In my last couple of posts (,) I looked at the different dimensions of ‘offload’, with possibilities of making best use of radio spectrum, either by using small cells or combining with WiFi. In this post I’ll look at getting new services from cellular and offloading data from an operator’s core network as well.
From a Service Provider’s perspective there is a desire to be able to offer comparable local services in the home and the enterprise to those that a nomadic WiFi user with additional software can achieve in the same place, but with the added advantage of doing it from a cellular handset and the ability to keep a connection whilst roaming. This means that services in the home, such as uploading photos from your phone to your PC or media server, streaming music or movies from a home media system or printing out documents and pictures should be available (some early demonstrations of femtocell connected home concepts that we put together at ip.access can be seen here) In a business premises, access the corporate intranet, printing, and short-code dialling the extension of a colleague are also handy. Some of the business services are already available from operators as a value added service, but at some cost and complexity, as Figure 1 below helps show. It shows the traditional core network layout for a 3G system that I have used earlier but with a home or enterprise network added near the local broadband modem. The traditional route for the data is shown with a thin red line, and the ideal Direct Route from the Broadband Modem to an enterprise or home router is a thicker line. The key point to note is that data has to traverse the operator’s network to the anchoring routers (GGSN) before it can be sent to an external network such as the home or an enterprise. If you are already attached to a cell in the home or enterprise where you want to access data or make a call, this is clearly highly inefficient. For serving large businesses, the price premium an operator can charge may justify this inefficiency and the business service may be provided by a particular GGSN router which then securely tunnels the data back into the enterprise, but the economics as they stand may not make sense for the normal home user or small business.
Figure 1: Traditional tunnelled access to business premises, and optmized offload route (click to enlarge)
To achieve this simplification, what we have done in 3GPP is to specify a new user service known as LIPA (Local IP Access). Normally, what happens when a mobile requests a data service is that the SGSN that handles all the control decisions (shown towards the right of the figure) is asked to arrange for a router (GGSN) to provide the requested service and once the details are confirmed and addresses of the small cell and GGSN exchanged as endpoints, user data can flow to and from external networks. So far what has been specified is that a cut-down GGSN, called a Local Gateway, can be co-located with the femtocell and when a mobile device asks for a connected service, the femtocell offers the SGSN the address of the Local Gateway to act as the GGSN. Depending on permissions and the nature of the requested service, the SGSN may accept and then allocate the Local Gateway for the service. The radio bearers that support the service are indicated to the femtocell so that it can directly send the user data to the Local Gateway without sending to the Core Network at all. We arrive at the diagram in Figure 2 below, with the local user data taking the direct route and not going near the core network.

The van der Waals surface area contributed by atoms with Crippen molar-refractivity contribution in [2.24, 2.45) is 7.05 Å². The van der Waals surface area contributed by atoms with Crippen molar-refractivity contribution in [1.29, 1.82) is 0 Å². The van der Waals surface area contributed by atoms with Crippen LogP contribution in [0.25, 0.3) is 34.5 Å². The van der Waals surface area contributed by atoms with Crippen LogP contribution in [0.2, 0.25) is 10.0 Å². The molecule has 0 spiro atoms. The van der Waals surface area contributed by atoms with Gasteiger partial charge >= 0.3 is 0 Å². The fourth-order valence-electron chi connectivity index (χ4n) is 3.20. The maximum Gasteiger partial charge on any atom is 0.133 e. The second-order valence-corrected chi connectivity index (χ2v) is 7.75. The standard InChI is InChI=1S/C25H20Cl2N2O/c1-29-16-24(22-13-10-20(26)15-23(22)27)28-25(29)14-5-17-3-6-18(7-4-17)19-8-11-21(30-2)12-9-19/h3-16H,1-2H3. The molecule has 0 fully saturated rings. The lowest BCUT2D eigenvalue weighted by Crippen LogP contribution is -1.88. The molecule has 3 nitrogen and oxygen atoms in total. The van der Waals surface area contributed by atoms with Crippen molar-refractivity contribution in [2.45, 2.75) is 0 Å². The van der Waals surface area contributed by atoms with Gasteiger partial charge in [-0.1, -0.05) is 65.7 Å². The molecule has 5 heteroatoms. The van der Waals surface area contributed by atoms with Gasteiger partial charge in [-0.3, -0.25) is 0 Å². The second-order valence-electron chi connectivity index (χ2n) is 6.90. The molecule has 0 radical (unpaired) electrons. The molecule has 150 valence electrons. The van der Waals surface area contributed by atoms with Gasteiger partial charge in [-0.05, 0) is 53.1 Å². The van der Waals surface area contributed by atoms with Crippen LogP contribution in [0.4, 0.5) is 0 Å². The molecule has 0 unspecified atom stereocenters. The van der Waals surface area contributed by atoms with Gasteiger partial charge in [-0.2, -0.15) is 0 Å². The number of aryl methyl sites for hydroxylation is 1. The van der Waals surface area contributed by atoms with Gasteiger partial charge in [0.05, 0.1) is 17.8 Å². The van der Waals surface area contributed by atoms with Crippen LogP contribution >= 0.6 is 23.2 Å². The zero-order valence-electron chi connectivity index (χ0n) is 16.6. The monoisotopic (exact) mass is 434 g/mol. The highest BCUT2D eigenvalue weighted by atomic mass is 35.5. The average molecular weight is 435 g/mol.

Figure 2: Femtocell enhanced with Local Gateway to provide local offload (click to enlarge)
This is clearly a benefit for both service provider and user as long as the user experience matches up to the alternatives. In fact, to enable users to get the full connected home experience, the Local Gateway is boosted to make sure that it forwards all the necessary broadcast messages from the local network that enable seamless service discovery of printers and other UPnP devices.
What next in this area? There are still refinements being worked on, such as having the Local Gateway separate from the femtocell; this will give more flexibility and also enable continued service between more than one femtocell as the user walks around the office or a large home. In a slightly different direction, there is the natural question that if a home or enterprise network also has external internet access, once you've got a Local Gateway can it be used to route all the internet traffic from the mobile rather than just local traffic? in 3GPP terms, this is known as SIPTO (Selective IP Traffic Offload) and is being discussed at the moment. It's feasible but needs a bit more work to handle making the choices between when a core network GGSN is needed to provide or monitor the service, and when Local Gateway is possible. Perhaps more another time.
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